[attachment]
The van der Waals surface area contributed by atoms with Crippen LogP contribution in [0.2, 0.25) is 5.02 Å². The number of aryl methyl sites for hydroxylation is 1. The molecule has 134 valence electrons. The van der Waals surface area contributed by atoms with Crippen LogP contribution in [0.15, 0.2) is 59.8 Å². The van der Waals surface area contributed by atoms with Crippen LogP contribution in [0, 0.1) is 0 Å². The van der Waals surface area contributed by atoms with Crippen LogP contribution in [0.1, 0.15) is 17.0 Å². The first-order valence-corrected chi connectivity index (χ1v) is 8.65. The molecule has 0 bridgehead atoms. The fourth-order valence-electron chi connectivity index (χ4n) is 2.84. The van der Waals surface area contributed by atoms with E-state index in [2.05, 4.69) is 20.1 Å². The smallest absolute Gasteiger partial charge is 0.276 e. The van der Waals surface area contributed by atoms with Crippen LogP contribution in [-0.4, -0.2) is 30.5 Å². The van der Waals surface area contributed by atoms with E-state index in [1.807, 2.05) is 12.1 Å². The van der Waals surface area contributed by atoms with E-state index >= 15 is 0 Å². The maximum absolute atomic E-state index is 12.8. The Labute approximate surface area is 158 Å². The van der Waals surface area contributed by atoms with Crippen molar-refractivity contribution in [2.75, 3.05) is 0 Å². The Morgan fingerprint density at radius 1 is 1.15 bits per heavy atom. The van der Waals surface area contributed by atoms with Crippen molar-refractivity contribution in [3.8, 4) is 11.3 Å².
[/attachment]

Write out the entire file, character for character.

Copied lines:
The van der Waals surface area contributed by atoms with Crippen LogP contribution in [0.2, 0.25) is 5.02 Å². The number of aryl methyl sites for hydroxylation is 1. The molecule has 134 valence electrons. The van der Waals surface area contributed by atoms with Crippen LogP contribution in [0.15, 0.2) is 59.8 Å². The van der Waals surface area contributed by atoms with Crippen LogP contribution in [0, 0.1) is 0 Å². The van der Waals surface area contributed by atoms with Crippen LogP contribution in [0.1, 0.15) is 17.0 Å². The first-order valence-corrected chi connectivity index (χ1v) is 8.65. The molecule has 0 bridgehead atoms. The fourth-order valence-electron chi connectivity index (χ4n) is 2.84. The van der Waals surface area contributed by atoms with E-state index in [2.05, 4.69) is 20.1 Å². The smallest absolute Gasteiger partial charge is 0.276 e. The van der Waals surface area contributed by atoms with Crippen LogP contribution in [-0.4, -0.2) is 30.5 Å². The van der Waals surface area contributed by atoms with E-state index in [1.807, 2.05) is 12.1 Å². The van der Waals surface area contributed by atoms with E-state index >= 15 is 0 Å². The maximum absolute atomic E-state index is 12.8. The Labute approximate surface area is 158 Å². The van der Waals surface area contributed by atoms with Crippen molar-refractivity contribution in [2.75, 3.05) is 0 Å². The Morgan fingerprint density at radius 1 is 1.15 bits per heavy atom. The van der Waals surface area contributed by atoms with Crippen molar-refractivity contribution in [3.8, 4) is 11.3 Å².